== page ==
As soon as I met Sara Ray I knew she was a “no nonsense” type of woman. The kind you can’t get much bull shit past. And if you try, she’s likely to call you on it. I’ve always admired strong women like her and I knew I liked her immediately.
From the moment she said she believed women should ride, just not in their underwear, Sara made it obvious she has something to say. It seems the old school values of the rip roaring ride ‘or’ die ladies of past might be clashing with the selfie-obsessed, instantly gratifying Instagrammers of late. The ironic thing is, when it comes to tattoos and promoting art, you really can’t have one without the other.
Sara Ray has managed to find a balance between the two through her art. Her work reminds me of what would happen if zombies, vampires and Elvira clashed with the 70’s tide of easy rider culture. Throw in some guitars and paint brushes and that about sums up Sara’s style. Mind you, she will probably disagree with me, but that’s the beauty of art. The onlooker can draw the conclusion after the artist has drawn the picture. In fact, Sara’s work has made such a statement, it was featured in 2014 at the exclusive Art of the Motorcycle exhibition at the Forest Lawn Museum in Glendale, where the history of motorcycle and the cultures it inspired was on display.
Sara showcased many of her paintings at the Ink and Iron show in Long Beach this year. One in particular got my attention. The painting depicted a woman in an old-school bomber-type helmet with arms fluttering around her, as if she were reaching for or possibly tossing aside motorcycle parts while balancing on a fender in black, spiked boots. Ironically, this painting almost seems a perfect portrayal how a woman who rides struggles between beauty and badassery, a battle that is challenging but fun.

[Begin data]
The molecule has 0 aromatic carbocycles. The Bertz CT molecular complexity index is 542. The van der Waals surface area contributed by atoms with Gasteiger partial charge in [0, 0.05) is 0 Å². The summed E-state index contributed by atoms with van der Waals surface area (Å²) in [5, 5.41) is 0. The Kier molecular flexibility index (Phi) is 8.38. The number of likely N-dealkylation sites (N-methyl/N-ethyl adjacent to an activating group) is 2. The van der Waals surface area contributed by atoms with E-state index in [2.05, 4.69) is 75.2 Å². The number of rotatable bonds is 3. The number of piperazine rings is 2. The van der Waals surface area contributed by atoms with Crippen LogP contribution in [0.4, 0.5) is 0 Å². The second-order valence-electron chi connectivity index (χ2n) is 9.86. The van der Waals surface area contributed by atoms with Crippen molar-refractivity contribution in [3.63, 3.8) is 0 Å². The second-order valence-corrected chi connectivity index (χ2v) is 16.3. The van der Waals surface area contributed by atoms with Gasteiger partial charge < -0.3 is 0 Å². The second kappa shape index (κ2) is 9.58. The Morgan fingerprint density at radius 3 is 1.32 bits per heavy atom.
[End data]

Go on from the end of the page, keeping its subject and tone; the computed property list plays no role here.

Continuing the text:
After meeting Sara and catching a glimpse of her art, I began perusing the inter webs for her work. I found she does much more than just paint. She’s been tattooing for at least 18 years and doing art for even longer. She also paints motorcycles, the likes of which, have seen the glossy pages of magazines.
She told me she finds “inspiration everywhere,” as she has been coast to coast promoting tattooed motorcycling culture. Originally from Hermosa Beach, CA, she’s now set up roots in Chicago, IL where she tattoos at Maximum Tattoo studio.
What I love most about Sara, however, is she is not just an artist, but a rider. She owns a Honda CB350 that she doesn’t get to ride much anymore but by the tone of her voice, this is regrettable.
If you’re ever in Chicago, stop by and see Sara Ray. She might beat you to the punch (possibly literally if you’re not polite) by participating in a tattoo convention near you, but if you’re in the windy city, her wit and talent are well worth the visit.